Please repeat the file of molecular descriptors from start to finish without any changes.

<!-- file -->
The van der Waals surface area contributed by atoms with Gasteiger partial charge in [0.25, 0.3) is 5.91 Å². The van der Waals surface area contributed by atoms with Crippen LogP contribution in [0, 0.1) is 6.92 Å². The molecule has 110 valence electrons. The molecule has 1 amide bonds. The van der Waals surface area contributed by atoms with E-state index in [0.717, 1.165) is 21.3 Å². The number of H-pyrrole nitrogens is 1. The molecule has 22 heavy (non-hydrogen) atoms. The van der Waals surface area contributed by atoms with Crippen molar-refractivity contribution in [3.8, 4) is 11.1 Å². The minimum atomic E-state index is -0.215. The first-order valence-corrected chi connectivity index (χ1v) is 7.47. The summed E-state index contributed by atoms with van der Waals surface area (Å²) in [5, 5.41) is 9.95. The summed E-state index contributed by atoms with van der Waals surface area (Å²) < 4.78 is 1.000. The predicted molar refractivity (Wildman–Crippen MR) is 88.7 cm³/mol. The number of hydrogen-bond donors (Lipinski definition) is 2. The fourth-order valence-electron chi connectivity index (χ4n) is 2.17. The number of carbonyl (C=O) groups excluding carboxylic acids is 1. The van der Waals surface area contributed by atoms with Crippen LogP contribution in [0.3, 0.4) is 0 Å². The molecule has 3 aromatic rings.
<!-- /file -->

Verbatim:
The van der Waals surface area contributed by atoms with Gasteiger partial charge in [0.25, 0.3) is 5.91 Å². The van der Waals surface area contributed by atoms with Crippen LogP contribution in [0, 0.1) is 6.92 Å². The molecule has 110 valence electrons. The molecule has 1 amide bonds. The van der Waals surface area contributed by atoms with E-state index in [0.717, 1.165) is 21.3 Å². The number of H-pyrrole nitrogens is 1. The molecule has 22 heavy (non-hydrogen) atoms. The van der Waals surface area contributed by atoms with Crippen molar-refractivity contribution in [3.8, 4) is 11.1 Å². The minimum atomic E-state index is -0.215. The first-order valence-corrected chi connectivity index (χ1v) is 7.47. The summed E-state index contributed by atoms with van der Waals surface area (Å²) in [5, 5.41) is 9.95. The summed E-state index contributed by atoms with van der Waals surface area (Å²) < 4.78 is 1.000. The predicted molar refractivity (Wildman–Crippen MR) is 88.7 cm³/mol. The number of hydrogen-bond donors (Lipinski definition) is 2. The fourth-order valence-electron chi connectivity index (χ4n) is 2.17. The number of carbonyl (C=O) groups excluding carboxylic acids is 1. The van der Waals surface area contributed by atoms with Crippen LogP contribution in [0.3, 0.4) is 0 Å². The molecule has 3 aromatic rings.